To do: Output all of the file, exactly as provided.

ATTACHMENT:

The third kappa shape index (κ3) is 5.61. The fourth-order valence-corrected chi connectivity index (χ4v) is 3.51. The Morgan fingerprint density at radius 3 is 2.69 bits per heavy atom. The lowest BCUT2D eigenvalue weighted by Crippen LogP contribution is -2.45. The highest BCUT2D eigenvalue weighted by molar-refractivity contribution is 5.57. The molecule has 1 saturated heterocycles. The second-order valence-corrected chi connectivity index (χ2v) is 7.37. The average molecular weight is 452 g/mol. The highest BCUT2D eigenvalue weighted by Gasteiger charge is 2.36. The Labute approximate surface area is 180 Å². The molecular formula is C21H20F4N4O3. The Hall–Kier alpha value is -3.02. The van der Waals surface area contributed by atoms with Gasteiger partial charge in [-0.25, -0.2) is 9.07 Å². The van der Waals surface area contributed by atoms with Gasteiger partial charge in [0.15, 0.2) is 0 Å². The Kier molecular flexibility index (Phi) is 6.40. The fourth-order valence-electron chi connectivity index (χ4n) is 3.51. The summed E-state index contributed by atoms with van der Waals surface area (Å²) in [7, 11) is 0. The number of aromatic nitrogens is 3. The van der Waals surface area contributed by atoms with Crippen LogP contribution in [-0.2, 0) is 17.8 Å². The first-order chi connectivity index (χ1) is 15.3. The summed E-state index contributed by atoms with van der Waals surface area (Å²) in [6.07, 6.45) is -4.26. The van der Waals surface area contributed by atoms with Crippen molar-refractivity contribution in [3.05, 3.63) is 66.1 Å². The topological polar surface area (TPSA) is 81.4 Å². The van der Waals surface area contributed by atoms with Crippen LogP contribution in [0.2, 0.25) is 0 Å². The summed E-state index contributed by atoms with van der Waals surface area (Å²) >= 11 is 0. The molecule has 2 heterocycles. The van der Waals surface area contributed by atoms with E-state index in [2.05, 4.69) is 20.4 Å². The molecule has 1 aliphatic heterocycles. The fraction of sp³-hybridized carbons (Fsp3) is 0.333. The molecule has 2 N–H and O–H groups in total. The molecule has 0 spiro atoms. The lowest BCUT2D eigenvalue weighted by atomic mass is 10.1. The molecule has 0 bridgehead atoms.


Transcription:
The third kappa shape index (κ3) is 5.61. The fourth-order valence-corrected chi connectivity index (χ4v) is 3.51. The Morgan fingerprint density at radius 3 is 2.69 bits per heavy atom. The lowest BCUT2D eigenvalue weighted by Crippen LogP contribution is -2.45. The highest BCUT2D eigenvalue weighted by molar-refractivity contribution is 5.57. The molecule has 1 saturated heterocycles. The second-order valence-corrected chi connectivity index (χ2v) is 7.37. The average molecular weight is 452 g/mol. The highest BCUT2D eigenvalue weighted by Gasteiger charge is 2.36. The Labute approximate surface area is 180 Å². The molecular formula is C21H20F4N4O3. The Hall–Kier alpha value is -3.02. The van der Waals surface area contributed by atoms with Gasteiger partial charge in [-0.25, -0.2) is 9.07 Å². The van der Waals surface area contributed by atoms with Gasteiger partial charge in [0.15, 0.2) is 0 Å². The Kier molecular flexibility index (Phi) is 6.40. The fourth-order valence-electron chi connectivity index (χ4n) is 3.51. The summed E-state index contributed by atoms with van der Waals surface area (Å²) in [7, 11) is 0. The number of aromatic nitrogens is 3. The van der Waals surface area contributed by atoms with Crippen LogP contribution in [-0.2, 0) is 17.8 Å². The first-order chi connectivity index (χ1) is 15.3. The summed E-state index contributed by atoms with van der Waals surface area (Å²) in [6.07, 6.45) is -4.26. The van der Waals surface area contributed by atoms with Crippen molar-refractivity contribution in [3.05, 3.63) is 66.1 Å². The topological polar surface area (TPSA) is 81.4 Å². The van der Waals surface area contributed by atoms with Crippen LogP contribution in [0.2, 0.25) is 0 Å². The summed E-state index contributed by atoms with van der Waals surface area (Å²) >= 11 is 0. The molecule has 2 heterocycles. The van der Waals surface area contributed by atoms with E-state index in [2.05, 4.69) is 20.4 Å². The molecule has 1 aliphatic heterocycles. The fraction of sp³-hybridized carbons (Fsp3) is 0.333. The molecule has 2 N–H and O–H groups in total. The molecule has 0 spiro atoms. The lowest BCUT2D eigenvalue weighted by atomic mass is 10.1. The molecule has 0 bridgehead atoms.